Oil prices rose over $2 on Wednesday after industry data showed a larger-than-expected drawdown in U.S. crude inventories and on expectations demand will rise as vaccination roll-outs widen.
Brent hit its highest levels since late July and WTI since early August.
U.S. crude oil, gasoline and distillate stocks fell last week, two market sources said, citing American Petroleum Institute figures, after Hurricane Ida shut numerous refineries and offshore drilling production.
Crude stocks fell by 5.4 million barrels for the week ending Sept. 10, compared to a forecast 3.5 million barrel drop.
The U.S. Energy Information Administration's oil inventory report is due at 10:30 a.m. EDT (1430 GMT) on Wednesday.
"The impact of Hurricane Ida was a lot greater than many anticipated and production in the Gulf of Mexico region might struggle to return until Tropical Storm Nicholas is done punishing the region with torrential rain," said Edward Moya, senior analyst at OANDA.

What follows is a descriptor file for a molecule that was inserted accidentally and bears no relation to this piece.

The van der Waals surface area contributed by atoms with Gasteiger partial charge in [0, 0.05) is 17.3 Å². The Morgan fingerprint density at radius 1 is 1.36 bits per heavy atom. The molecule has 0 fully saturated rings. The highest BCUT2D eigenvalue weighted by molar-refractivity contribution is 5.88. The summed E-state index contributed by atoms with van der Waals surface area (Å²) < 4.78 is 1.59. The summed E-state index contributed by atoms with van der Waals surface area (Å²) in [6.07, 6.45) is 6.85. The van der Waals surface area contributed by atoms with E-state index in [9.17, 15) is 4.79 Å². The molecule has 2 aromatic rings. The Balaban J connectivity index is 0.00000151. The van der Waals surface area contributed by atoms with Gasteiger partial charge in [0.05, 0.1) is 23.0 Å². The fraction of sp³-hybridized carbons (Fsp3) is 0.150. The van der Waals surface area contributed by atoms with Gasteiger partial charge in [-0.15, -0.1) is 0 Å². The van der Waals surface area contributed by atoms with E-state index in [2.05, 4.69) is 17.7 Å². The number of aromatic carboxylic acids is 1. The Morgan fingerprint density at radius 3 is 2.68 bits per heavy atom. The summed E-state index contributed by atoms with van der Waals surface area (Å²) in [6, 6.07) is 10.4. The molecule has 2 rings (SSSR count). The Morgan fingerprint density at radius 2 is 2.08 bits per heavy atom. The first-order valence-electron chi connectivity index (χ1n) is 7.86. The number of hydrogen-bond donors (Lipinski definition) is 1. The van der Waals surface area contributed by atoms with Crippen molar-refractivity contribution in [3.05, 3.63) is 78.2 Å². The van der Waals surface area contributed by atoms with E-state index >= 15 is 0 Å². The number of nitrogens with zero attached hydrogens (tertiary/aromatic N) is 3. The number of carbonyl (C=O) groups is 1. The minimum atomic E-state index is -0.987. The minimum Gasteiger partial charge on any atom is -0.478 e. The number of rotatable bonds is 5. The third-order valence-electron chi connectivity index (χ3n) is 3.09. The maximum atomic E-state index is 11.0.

Tropical Storm Nicholas moved slowly through the Gulf Coast on Tuesday, leaving hundreds of thousands of homes and businesses without power, although Texas refineries ran normally.
Damage from the storm comes two weeks after Hurricane Ida knocked a significant amount of Gulf Coast refining capacity offline.
"This year's hurricane season has a much greater and longer-lasting impact on the global oil balance than in previous years," said Tamas Varga, oil analyst at London brokerage PVM Oil Associates.
Oil prices also found support from the International Energy Agency (IEA), which said on Tuesday vaccine roll-outs would power a rebound, after a three-month slide in global oil demand due to the spread of the Delta coronavirus variant and renewed pandemic restrictions.
But oil price gains were capped by a fall in China's crude throughput in August with daily refinery runs hitting the lowest since May 2020 and overall factory output faltering.